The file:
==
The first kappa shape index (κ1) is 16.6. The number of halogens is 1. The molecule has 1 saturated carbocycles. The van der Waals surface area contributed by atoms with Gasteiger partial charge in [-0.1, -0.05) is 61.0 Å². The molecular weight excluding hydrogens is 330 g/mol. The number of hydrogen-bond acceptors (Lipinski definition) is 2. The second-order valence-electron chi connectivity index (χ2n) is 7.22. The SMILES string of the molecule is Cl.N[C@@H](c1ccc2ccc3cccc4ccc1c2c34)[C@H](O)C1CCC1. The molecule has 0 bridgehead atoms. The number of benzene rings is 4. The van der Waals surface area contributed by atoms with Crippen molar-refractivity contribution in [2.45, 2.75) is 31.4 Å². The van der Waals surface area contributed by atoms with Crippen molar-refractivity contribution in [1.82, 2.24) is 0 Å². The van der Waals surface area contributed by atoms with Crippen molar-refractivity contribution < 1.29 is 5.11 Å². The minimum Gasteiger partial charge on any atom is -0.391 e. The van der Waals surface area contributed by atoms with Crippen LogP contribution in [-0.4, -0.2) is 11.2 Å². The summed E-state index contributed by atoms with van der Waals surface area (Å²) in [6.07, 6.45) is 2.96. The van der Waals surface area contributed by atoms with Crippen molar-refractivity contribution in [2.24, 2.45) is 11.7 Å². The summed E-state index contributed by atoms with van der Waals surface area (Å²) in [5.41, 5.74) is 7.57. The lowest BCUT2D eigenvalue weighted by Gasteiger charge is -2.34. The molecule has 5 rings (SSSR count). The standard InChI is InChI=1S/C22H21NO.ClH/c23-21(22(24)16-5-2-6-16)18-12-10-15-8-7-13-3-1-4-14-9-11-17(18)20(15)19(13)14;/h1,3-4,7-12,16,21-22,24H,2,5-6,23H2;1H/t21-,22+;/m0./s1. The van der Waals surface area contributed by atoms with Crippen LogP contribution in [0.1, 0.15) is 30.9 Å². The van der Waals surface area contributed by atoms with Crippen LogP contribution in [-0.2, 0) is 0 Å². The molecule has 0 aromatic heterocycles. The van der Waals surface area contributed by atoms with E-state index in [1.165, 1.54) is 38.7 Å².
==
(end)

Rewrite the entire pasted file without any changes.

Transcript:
The first kappa shape index (κ1) is 16.6. The number of halogens is 1. The molecule has 1 saturated carbocycles. The van der Waals surface area contributed by atoms with Gasteiger partial charge in [-0.1, -0.05) is 61.0 Å². The molecular weight excluding hydrogens is 330 g/mol. The number of hydrogen-bond acceptors (Lipinski definition) is 2. The second-order valence-electron chi connectivity index (χ2n) is 7.22. The SMILES string of the molecule is Cl.N[C@@H](c1ccc2ccc3cccc4ccc1c2c34)[C@H](O)C1CCC1. The molecule has 0 bridgehead atoms. The number of benzene rings is 4. The van der Waals surface area contributed by atoms with Crippen molar-refractivity contribution in [2.45, 2.75) is 31.4 Å². The van der Waals surface area contributed by atoms with Crippen molar-refractivity contribution in [1.82, 2.24) is 0 Å². The van der Waals surface area contributed by atoms with Crippen molar-refractivity contribution < 1.29 is 5.11 Å². The minimum Gasteiger partial charge on any atom is -0.391 e. The van der Waals surface area contributed by atoms with Crippen LogP contribution in [-0.4, -0.2) is 11.2 Å². The summed E-state index contributed by atoms with van der Waals surface area (Å²) in [6.07, 6.45) is 2.96. The van der Waals surface area contributed by atoms with Crippen molar-refractivity contribution in [2.24, 2.45) is 11.7 Å². The summed E-state index contributed by atoms with van der Waals surface area (Å²) in [5.41, 5.74) is 7.57. The lowest BCUT2D eigenvalue weighted by Gasteiger charge is -2.34. The molecule has 5 rings (SSSR count). The standard InChI is InChI=1S/C22H21NO.ClH/c23-21(22(24)16-5-2-6-16)18-12-10-15-8-7-13-3-1-4-14-9-11-17(18)20(15)19(13)14;/h1,3-4,7-12,16,21-22,24H,2,5-6,23H2;1H/t21-,22+;/m0./s1. The van der Waals surface area contributed by atoms with Crippen LogP contribution in [0.1, 0.15) is 30.9 Å². The van der Waals surface area contributed by atoms with Crippen LogP contribution in [-0.2, 0) is 0 Å². The molecule has 0 aromatic heterocycles. The van der Waals surface area contributed by atoms with E-state index in [1.165, 1.54) is 38.7 Å².